ABC News' Jake Tapper and Sunlen Miller report: President Obama delivered his first public condemnation of the blood spilling in the streets of Libya. Notably, with hundreds of Americans still trying to flee the North African country, the president did not blame any individual or organization for the violence.
The president hinted as to why he was so circumspect when he began his remarks by saying “first, we are doing everything we can to protect America citizens, that is my highest priority. In Libya we urged our people to leave the country and the State Department is assisting those in need of support.”
In the remainder of the carefully-worded statement, the president said “we strongly condemn the use of violence in Libya, the American people extend our deepest condolences to the families and loved ones of all that have been killed and injured. The suffering and bloodshed is outrageous and it is unacceptable. So are threats and orders to shoot peaceful protestors and further punish the people of Libya. These actions violate international norms and every standard of common decency. This violence must stop.”
The president did not say that it was the Libyan government, or its leader Col. Moammar Gadhaffi, responsible for the atrocities.
The president said Secretary of State Hillary Clinton will head to Geneva on Monday, where she will discuss with other foreign ministers the push to rescind the membership of Libya on the United Nations Human Rights Council. He said both he and Secretary Clinton are sending Undersecretary of State for Political Affairs Bill Burns to travel the world consulting with allies on what to do next.
The president said he had asked administration officials “to prepare the full range of options that we have to respond to this crisis. This includes those actions we may take and those we will coordinate with our allies and partners, or those that we’ll carry out through multilateral institutions.” A White House source official said the Obama administration will pursue multilateral sanctions against the regime.
Underlining his belief in international organizations, the president said “in a volatile situation like this one, it is imperative that the nations and peoples of the world speak with one voice.” He pointed out that the U.N. Security Council unanimously voted to support a resolution stating “that it condemns the violence in Libya, supports accountability for the perpetrators, and stands with the Libyan people.”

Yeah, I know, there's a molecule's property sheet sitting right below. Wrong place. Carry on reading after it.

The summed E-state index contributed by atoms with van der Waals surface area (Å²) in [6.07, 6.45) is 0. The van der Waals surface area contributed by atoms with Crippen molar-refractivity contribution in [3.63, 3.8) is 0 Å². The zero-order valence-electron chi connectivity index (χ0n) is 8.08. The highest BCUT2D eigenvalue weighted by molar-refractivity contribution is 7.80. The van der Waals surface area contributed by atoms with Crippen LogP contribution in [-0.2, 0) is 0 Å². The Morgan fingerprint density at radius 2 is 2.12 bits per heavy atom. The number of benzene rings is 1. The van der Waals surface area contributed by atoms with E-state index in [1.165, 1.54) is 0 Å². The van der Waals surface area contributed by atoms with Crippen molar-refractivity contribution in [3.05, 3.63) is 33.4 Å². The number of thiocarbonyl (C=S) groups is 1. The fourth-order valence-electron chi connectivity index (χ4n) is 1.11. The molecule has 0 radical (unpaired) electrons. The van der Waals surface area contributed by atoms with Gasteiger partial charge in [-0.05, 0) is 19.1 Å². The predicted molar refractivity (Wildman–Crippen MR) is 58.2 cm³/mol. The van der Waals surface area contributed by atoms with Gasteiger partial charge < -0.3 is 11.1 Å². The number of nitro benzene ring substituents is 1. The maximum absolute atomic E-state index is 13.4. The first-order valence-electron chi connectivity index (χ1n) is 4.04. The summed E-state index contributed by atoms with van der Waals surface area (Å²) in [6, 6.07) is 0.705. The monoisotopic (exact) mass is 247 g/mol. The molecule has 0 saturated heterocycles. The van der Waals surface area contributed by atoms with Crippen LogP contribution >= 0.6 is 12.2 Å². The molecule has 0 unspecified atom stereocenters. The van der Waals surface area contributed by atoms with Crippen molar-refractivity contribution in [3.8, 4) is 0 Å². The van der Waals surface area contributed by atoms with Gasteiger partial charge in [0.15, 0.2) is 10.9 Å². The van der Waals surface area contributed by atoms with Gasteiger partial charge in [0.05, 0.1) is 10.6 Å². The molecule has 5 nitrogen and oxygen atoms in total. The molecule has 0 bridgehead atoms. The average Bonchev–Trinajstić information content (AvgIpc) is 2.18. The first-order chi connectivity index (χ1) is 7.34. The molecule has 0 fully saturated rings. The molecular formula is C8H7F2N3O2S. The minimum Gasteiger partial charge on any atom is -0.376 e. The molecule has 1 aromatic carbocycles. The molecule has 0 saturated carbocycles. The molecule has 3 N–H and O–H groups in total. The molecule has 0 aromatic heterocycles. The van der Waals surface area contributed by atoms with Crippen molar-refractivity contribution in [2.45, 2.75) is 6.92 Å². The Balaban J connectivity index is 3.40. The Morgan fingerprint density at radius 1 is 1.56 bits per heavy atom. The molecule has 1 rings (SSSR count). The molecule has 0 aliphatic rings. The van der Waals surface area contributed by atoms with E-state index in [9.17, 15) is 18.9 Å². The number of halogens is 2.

Instead of a resolution, or even a second-tier “presidential statement,” the UN Security Council yesterday was only able to pass a “press statement,” which like President Obama’s comments today was kept free of blame.
The UN statement expressed “grave concern at the situation in Libya” and “condemned the violence and use of force against civilians, deplored the repression against peaceful demonstrators, and expressed deep regret at the deaths of hundreds of civilians.” The UN Security Council called upon the Government of Libya “to meet its responsibility to protect its population…to act with restraint, to respect human rights and international humanitarian law, and to allow immediate access for international human rights monitors and humanitarian agencies…to ensure the safe passage of humanitarian and medical supplies and humanitarian workers into the country….and to respect the freedom of peaceful assembly and of expression, including freedom of the press.”
President Obama today said the same message “has been delivered by the European Union, the Arab League, the African Union, the Organization of the Islamic Conference, and many individual nations. North and south, east and west, voices are being raised together to oppose suppression and support the rights of the Libyan people.”
As he has with Yemenis, Bahrainis, and Egyptians in recent weeks, the president asserted the “universal rights of the Libyan people. That includes the rights of peaceful assembly, free speech, and the ability of the Libyan people to determine their own destiny. These are human rights. They are not negotiable. They must be respected in every country. And they cannot be denied through violence or suppression.”
The president said that the “change that is taking place across the region is being driven by the people of the region. This change doesn’t represent the work of the United States or any foreign power. It represents the aspirations of people who are seeking a better life. As one Libyan said, ‘We just want to be able to live like human beings.’
"'We just want to be able to live like human beings,'" the president repeated. “It is the most basic of aspirations that is driving this change.”
-Jake Tapper and Sunlen Miller